The war in Iraq in 2020: why did it start and what happened?
March 20, 2003, exactly 20 years ago, was recorded as the start date of one of the most interesting events of our time. The allied powers, led by the US, invaded Iraq on March 20, 2003, ending Saddam Hussein’s regime. The United States claimed that Iraq had weapons of mass destruction that threatened global peace. However, much of the international community opposed and protested the US-led invasion. So what really happened? Let’s look at the details of what happened 20 years ago when the war in Iraq began.
The United States led the coalition that drove Iraqi forces out of Kuwait during the 1990-1991 Gulf War.
Later, the UN Security Council adopted Resolution 687, which provided for the destruction of weapons in Iraq. As part of the resolution, nuclear, biological and chemical weapons and long-range ballistic missiles were defined as weapons of mass destruction. However, in 1998, Iraq did not allow United Nations weapons inspectors. The US and UK responded to Iraq’s decision with air strikes.
Why did the US invade Iraq?
By the 2000s, relations between the US and Iraq were quite tense. However, September 11, 2001 marked a new turning point in relations between the two countries.
Following the al-Qaeda attacks on the World Trade Center and the Pentagon on September 11, 2001, then-US President George W. Bush began making plans to invade Iraq.
George W. Bush claimed that Iraq was part of the “axis of evil” along with Iran and North Korea.
On the other hand, he often claimed that Saddam Hussein produced and concealed weapons of mass destruction and reiterated his argument that Iraq posed the most serious threat to international peace. Following these events, the US Congress authorized a military operation against Iraq in October 2002.
In February 2003, then-US Secretary of State Colin Powell asked the UN Security Council to approve military action against Iraq. Powell argued that Iraq violated previous resolutions with its weapons of mass destruction program. However, he failed to convince the UN. Most members felt that “more evidence should be found in Iraq”. Following this, the United States announced that they would not wait for inspection reports and formed a “coalition of volunteers” against Iraq …
A US-led coalition of volunteers invaded Iraq on March 20, 2003.
The war in Iraq has officially begun. The coalition included 30 countries, including the US, UK, Australia, Poland, Kuwait, Spain and Italy. Great Britain, Australia and Poland, as part of the coalition, actually took part in the invasion of Iraq. Britain joined the occupation with 45,000 soldiers and Australia with 2,000 soldiers. Poland supported the invasion with 194 special groups.
The US and Britain claimed that Iraq produced weapons of mass destruction and that the country was occupied for this reason.
For example, in a 2003 speech to the UN, Colin Powell stated that Iraq had developed “mobile laboratories” for the production of biological weapons. Powell admitted in 2004 that the evidence for his past allegations “doesn’t seem very solid”.
Like the US, the UK also portrayed Iraq as the home of deadly weapons. The British government has released an intelligence dossier to the public that claims Iraq will be ready to hit British targets in the Eastern Mediterranean with its missiles in 45 minutes. So, what was the basis for Iraq’s claims that it produces weapons of mass destruction?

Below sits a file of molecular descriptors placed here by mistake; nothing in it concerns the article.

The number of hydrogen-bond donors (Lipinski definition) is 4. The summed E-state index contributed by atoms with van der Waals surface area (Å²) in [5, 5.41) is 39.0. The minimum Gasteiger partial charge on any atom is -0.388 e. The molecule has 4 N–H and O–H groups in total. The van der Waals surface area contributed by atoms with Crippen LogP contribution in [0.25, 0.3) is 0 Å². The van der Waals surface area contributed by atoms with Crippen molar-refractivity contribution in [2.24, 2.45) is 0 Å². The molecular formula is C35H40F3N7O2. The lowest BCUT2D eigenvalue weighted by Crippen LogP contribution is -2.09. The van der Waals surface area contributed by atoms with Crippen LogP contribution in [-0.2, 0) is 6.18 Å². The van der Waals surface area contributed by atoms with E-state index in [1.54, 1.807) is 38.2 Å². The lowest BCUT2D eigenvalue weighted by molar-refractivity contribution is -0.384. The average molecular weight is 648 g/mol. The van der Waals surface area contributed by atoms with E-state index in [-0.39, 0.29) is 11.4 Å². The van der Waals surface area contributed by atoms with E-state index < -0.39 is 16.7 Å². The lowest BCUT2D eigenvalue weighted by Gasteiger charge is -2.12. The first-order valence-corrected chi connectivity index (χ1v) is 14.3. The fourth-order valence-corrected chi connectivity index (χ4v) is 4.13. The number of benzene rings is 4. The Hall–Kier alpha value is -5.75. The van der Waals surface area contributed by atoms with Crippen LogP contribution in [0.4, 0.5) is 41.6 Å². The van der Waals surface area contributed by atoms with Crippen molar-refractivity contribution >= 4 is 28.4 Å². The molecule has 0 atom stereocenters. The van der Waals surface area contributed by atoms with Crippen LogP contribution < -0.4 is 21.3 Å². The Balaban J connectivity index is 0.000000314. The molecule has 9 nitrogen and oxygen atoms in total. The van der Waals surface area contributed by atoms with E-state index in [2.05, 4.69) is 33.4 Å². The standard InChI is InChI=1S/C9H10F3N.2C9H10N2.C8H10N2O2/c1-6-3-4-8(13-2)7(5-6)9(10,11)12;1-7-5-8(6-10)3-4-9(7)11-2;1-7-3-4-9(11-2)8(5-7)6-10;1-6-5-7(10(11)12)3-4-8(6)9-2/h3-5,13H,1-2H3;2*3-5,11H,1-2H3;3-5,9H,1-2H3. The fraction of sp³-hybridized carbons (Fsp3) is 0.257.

US and British reasoning that Iraq was producing weapons of mass destruction was largely based on the allegations of two Iraqi refugees.
The United States and Britain based their argument, which he frequently made to the international public, that Iraq was producing weapons of mass destruction, on a chemical engineer named Rafid Ahmed Alwan al-Senabi and an intelligence officer named Major Mohammed Harith. However, in later years, the two names admitted that they had created false evidence because the allied states wanted Saddam Hussein toppled.
The United States and Britain failed to win the support of the international community in the war in Iraq.
For example, the US border neighbors Canada and Mexico refused to support the invasion. Germany and France, important US allies in Europe, also went unanswered by the US call for support.
In addition, Turkey, which may have had an important position during the war in Iraq, did not become a party to the war. Turkey has rejected a US request to use its air bases in Turkey. The proposal to station Turkish soldiers in Iraq was rejected by the Turkish Grand National Assembly. Finally, almost all countries in the Middle East did not support the US invasion of Iraq.
The war in Iraq claimed the lives of 461,000 people.
On the morning of March 20, 2003, 295,000 US troops and their allies entered Iraq, crossing the Kuwaiti border in an invasion called Operation Iraqi Freedom. In early May, the Iraqi army was defeated, Saddam Hussein’s regime was overthrown, Saddam Hussein was captured, tried and executed. However, the US-led occupying forces failed to find any weapons of mass destruction in Iraq.
Despite this, American soldiers literally ended the occupation that began in 2003 only in 2011. After the end of the war in Iraq, a civil war broke out in the country. Between 2003 and 2011, 461,000 people died in Iraq from war-related causes. The financial cost of the war is estimated at $3 trillion.
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